I said, “Sure, I'll come to Charlotte.”

So I went down. When I walked in that office and saw the North Carolina flag and the American flag and this beautiful plaque up there with all the people who had lost their lives, being an FBI agent, I said, “I don't think this is for me.” So I went on in and talked with Scheitt. I told him, I said, “Commissioner, I don't think this is my cup of tea.” I said, “I did it for my country, but I just don't think it's my cup of tea. I appreciate your wanting me.” I said, “I hope you can get somebody, but I tell you, I know two people that you can get, two fine people, and one of them is Judge Mull's son in Shelby, John Mull.”

[Tape recorder stopped]

HT:

Before the tape recorder stopped, we were talking about what you did for fun and social life and that sort of thing.

DA:

I went to the USOs [United Service Organizations clubs]. Why I went there was, it was quality entertainment, and they had a library there, and if you wanted to write letters, if you wanted to dance or anything, and you met really nice young men. I mean, you could tell the caliber. USOs did a wonderful job, I thought. Maybe some people have a different feeling. I never saw them bad. That's what I did.

HT:

Who sponsored the USO?

DA:

It was an organization. The government didn't have anything to do with it.

HT:

Private organization?

DA:

It was private. As far as I know, it was. I didn't look into that.

HT:

I'm sure you remember VE [Victory in Europe] Day and VJ [Victory in Japan] Day. Do you recall what you were doing on VE Day?

DA:

VE Day?

HT:

That was in May of '45, Victory in Europe.

DA:

I know what you're talking about. I knew that they were going in. To be honest with you, it was a happy day for me, because we lost so many boys, and some of it was uncalled for, because they had to climb those cliffs. That's where we lost them.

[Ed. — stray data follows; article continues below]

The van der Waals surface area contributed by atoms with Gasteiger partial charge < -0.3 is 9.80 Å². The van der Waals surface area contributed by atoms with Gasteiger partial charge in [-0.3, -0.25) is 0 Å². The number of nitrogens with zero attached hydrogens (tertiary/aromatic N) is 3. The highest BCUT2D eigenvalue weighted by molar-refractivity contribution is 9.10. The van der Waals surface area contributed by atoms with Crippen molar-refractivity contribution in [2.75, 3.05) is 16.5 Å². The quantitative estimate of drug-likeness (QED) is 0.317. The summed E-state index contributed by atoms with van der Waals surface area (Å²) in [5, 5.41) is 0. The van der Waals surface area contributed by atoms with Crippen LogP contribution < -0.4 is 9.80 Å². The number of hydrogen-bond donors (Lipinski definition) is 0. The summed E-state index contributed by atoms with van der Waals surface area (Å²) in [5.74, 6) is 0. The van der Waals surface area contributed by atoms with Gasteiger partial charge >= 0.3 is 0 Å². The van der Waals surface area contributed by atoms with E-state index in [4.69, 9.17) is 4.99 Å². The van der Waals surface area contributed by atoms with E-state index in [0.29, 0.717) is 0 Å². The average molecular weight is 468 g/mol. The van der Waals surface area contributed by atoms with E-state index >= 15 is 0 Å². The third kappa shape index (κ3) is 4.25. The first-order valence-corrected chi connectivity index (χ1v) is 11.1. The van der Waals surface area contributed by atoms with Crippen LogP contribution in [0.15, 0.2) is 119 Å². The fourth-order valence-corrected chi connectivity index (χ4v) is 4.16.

Our neighbor here, he was in a tank with [General George S.] Patton. He's got shrapnel all over him. We talked. He didn't talk about the war. He will only talk about the war when I go over there and we talk together. I told his wife not too long ago, “Why don't you get a tape recorder for the grandchildren, and I'll get him to talk with you.” When I start talking, he'll blend in with ourselves. He'll open up to me, but he won't open up to anybody else.

But I was really happy that day. I really was. Thrilled. [General Dwight D.] Eisenhower did a good job. He really did a good job. Patton did a good job. A lot of people, like my neighbor said, Doug, “He was a good man. He was a leader. He wanted to win, but he didn't want to take any foolishness, and you couldn't have any foolishness” [cough], because they were right there on the front. He meant for them to do what he said to do, and he said, “If you want to live, do what I say do.” But you know, he didn't get killed. He got killed in an automobile wreck. Isn't that terrible? But Doug liked him. He said, “Now, he was a mean old man, but you respected him.”

I said, “Yeah, you respected him, because you wanted to get back home.”

HT:

Do you recall when the atomic bomb was dropped over Japan?

DA:

Yes, I do.

HT:

How did you feel about that?

DA:

I felt, I really felt—would you like to have a Coca-Cola?

HT:

Yes, please.

[Tape recorder paused]

DA:

But a few people knew that he was going to do that. But we had to do it, because so much was happening, and I admire him. I really do. But he had no choice, had no choice. But what got me was to see those people burn. It really got me, because I care about people. But I'm glad I didn't have to pull it. But he said the buck stops with him.

[Tape recorder paused]

DA:

Said the buck starts with him, and I said, “He had a hard job.” He had to do it to stop the war, because the Japanese were really coming after us. And he did. He stopped it. To see the people burning up, that got me. Did you see how the skin fell off of them?

HT:

Yes.

DA:

The skin fell off of them. That could happen to us, too. That's when we started having people building all these things in the basements for protection, because they thought we might have an invasion.

HT:

These were some very unusual times.

DA:

I've got some friends in Shelby, and I said, “I'm coming to Shelby, because I can't put a basement in my house in Raleigh. I'm getting in with you all.” They really fixed it for an atomic bomb.